Comments The Central Office for Clonal Selection is located in the cities of Trier and Bernkastel-Kues, Germany, in the Mosel region. Dr. Günther Stellmach is associated with that office and, in 1987, was responsible for sending what was then called the ‘Riesling 21B’ clone to the grape program at Oregon State University. The selection was in turn sent that year from OSU to Foundation Plant Services as part of the Winegrowers’ Project and is now known at FPS as Riesling 01. German clone 21B was found in the Mosel region in Bernkastel-Kues (the B in the name allegedly refers to Bernkastel). The clone is now known as Weis 21, after the breeder Hermann Weiss. www.urbans-hof.com/mosel-pflanz-service/index.html - in German. When the berries of Weis 21 are smaller, the must density and wine quality increase. Schöffling and Stellmach, 1996. A common comment from growers is that the clone is highly productive. The records are not clear whether FPS received the clone in the form in which it now exists (Weis 21) or in some prior earlier stage in the clonal development process. The Riesling 21B clone was initially given the name Riesling 21B S1 at FPS. Sometime prior to 2000, the name was changed to Riesling 01. The original material for Riesling 01 did not receive any treatment at FPS. It was first planted in the Classic Foundation Vineyard in 1990 and appeared on the list of registered vines in the California Grapevine Registration & Certification Program in 2000. Riesling 01 has qualified for the Russell Ranch Foundation Vineyard (See Riesling 01.1).

  Riesling 04
Registration Status Registered Registered is the ultimate status in the California Department of Food & Agricultures Grapevine Registration & Certification Program. Registered selections have successfully completed all disease testing required by the regulations. Registered selections have also been confirmed as true to variety by experts using visual observations, DNA-based testing or both.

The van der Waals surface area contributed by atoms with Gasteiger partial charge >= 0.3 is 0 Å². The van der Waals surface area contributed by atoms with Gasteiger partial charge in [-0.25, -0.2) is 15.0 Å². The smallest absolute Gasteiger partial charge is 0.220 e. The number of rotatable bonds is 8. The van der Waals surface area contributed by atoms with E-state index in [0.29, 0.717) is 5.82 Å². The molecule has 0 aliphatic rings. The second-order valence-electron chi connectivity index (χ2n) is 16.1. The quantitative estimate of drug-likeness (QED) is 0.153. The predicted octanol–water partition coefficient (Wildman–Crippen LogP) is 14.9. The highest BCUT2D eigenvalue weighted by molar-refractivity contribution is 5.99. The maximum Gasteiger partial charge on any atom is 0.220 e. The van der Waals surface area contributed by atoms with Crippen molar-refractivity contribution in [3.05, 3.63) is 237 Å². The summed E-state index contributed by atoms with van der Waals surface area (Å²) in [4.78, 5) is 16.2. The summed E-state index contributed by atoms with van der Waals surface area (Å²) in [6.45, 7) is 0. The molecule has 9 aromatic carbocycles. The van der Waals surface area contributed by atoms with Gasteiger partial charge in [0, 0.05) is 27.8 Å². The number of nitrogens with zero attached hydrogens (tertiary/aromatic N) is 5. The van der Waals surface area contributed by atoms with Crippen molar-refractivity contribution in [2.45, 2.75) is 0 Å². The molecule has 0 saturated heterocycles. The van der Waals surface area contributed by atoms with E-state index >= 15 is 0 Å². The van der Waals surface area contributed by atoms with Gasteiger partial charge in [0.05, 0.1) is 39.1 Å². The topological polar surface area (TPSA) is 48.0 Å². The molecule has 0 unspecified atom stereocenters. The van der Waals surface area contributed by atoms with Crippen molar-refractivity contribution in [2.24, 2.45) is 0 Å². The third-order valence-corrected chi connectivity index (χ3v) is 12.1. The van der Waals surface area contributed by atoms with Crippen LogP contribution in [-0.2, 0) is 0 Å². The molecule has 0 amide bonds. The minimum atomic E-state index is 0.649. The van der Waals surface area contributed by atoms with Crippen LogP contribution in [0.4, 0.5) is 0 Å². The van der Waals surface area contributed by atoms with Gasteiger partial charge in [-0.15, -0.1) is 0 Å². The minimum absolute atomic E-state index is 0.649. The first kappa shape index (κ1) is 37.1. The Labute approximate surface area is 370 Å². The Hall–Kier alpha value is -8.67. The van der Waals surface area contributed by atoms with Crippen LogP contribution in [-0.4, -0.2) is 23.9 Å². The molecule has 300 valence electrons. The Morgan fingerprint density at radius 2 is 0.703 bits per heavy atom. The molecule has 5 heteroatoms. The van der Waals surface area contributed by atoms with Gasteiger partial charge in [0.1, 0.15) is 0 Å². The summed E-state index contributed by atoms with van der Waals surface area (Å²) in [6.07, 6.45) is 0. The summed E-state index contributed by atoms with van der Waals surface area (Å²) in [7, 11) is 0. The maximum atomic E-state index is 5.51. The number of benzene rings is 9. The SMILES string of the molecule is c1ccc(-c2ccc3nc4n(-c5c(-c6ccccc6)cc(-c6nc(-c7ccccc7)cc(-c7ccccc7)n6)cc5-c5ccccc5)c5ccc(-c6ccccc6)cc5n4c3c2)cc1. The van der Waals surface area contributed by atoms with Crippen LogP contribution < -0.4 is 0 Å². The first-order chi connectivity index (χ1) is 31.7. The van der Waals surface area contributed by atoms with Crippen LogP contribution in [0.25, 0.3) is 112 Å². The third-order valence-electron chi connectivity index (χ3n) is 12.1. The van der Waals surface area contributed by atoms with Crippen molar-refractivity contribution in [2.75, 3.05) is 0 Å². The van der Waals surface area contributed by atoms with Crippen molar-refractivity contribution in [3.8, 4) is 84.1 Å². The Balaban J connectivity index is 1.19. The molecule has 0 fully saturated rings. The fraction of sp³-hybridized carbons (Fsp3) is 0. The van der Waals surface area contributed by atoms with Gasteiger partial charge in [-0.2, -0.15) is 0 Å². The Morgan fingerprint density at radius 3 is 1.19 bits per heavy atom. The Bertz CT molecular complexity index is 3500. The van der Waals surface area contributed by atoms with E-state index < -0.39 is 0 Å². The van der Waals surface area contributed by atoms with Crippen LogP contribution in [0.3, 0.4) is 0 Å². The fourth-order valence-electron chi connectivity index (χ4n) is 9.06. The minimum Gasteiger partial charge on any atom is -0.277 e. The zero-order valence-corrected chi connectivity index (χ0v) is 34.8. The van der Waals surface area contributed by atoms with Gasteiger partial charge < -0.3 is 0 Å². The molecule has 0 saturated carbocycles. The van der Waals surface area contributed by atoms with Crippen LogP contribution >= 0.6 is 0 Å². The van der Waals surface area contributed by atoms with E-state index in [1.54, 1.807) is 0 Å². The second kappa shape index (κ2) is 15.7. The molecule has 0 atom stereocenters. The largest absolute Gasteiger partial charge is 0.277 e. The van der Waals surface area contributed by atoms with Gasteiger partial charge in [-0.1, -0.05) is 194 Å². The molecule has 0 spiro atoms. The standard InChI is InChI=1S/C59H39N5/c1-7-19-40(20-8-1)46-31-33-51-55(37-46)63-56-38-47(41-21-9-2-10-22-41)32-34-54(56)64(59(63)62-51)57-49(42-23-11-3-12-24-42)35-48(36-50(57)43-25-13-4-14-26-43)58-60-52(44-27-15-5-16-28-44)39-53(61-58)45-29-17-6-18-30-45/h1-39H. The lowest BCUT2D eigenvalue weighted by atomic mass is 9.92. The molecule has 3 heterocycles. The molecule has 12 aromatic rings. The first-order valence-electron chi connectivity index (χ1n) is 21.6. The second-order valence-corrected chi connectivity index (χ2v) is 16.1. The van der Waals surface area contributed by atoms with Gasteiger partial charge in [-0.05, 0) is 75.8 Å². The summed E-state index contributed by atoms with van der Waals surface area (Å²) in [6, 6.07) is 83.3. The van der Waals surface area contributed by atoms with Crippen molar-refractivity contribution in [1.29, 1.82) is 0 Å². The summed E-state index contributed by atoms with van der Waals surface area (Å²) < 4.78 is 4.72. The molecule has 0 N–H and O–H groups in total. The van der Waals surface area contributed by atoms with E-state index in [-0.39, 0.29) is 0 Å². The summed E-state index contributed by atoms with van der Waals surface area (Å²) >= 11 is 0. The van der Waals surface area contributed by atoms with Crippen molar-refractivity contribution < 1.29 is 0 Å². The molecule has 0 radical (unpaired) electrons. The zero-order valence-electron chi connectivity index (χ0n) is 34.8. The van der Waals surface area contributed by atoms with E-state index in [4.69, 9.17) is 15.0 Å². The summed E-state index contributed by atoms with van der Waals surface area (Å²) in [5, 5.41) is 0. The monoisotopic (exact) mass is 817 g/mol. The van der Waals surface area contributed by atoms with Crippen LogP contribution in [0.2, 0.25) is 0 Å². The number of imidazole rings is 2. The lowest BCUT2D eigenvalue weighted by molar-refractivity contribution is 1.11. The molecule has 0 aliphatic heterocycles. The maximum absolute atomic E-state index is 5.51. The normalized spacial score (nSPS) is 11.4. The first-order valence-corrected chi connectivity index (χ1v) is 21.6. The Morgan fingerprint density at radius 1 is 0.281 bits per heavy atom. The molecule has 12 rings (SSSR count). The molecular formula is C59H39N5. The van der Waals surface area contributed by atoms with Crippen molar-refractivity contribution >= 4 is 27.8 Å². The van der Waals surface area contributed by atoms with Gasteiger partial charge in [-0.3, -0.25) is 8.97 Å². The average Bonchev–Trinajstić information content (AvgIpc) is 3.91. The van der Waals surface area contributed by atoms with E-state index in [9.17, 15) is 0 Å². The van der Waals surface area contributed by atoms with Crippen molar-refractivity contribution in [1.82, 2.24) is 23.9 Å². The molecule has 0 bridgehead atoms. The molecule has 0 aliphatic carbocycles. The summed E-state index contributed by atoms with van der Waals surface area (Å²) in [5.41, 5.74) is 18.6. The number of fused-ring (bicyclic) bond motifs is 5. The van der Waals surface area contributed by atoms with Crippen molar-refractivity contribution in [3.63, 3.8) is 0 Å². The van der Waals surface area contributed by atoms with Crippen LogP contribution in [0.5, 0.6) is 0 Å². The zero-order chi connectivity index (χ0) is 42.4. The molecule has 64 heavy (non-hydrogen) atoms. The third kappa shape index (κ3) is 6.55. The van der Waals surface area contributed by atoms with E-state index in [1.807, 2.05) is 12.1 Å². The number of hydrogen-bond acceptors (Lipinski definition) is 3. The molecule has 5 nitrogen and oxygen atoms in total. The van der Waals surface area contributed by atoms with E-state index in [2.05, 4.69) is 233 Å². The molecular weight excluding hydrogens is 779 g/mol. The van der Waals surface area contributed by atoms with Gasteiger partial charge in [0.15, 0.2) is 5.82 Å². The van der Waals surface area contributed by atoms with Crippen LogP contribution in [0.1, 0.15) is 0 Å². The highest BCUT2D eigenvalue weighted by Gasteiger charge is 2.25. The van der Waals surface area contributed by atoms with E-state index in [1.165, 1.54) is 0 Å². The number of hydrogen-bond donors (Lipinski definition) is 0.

Source White Riesling FPS 04
Treatments None
Comments Riesling FPS 04 came to FPS before 1963 from an unknown source. The initial entry for the selection in the Goheen indexing binder states ‘No record of source’. Nothing in the historical library documents or other FPS records contradicts that statement. There is no indication in USDA files that the selection was imported from abroad, so it is most likely a local donation. The plant material was originally given the name White Riesling FPS 04 and received no treatment. The selection first appeared on the list of registered vines in 1971. Its name was changed to Riesling FPS 04 in 2003.

  Riesling 09
Registration Status Registered Registered is the ultimate status in the California Department of Food & Agricultures Grapevine Registration & Certification Program. Registered selections have successfully completed all disease testing required by the regulations. Registered selections have also been confirmed as true to variety by experts using visual observations, DNA-based testing or both.
Source The Institut für Reibenzüchtung, Geisenheim, Germany, in 1952
Treatments Heat treatment 112 days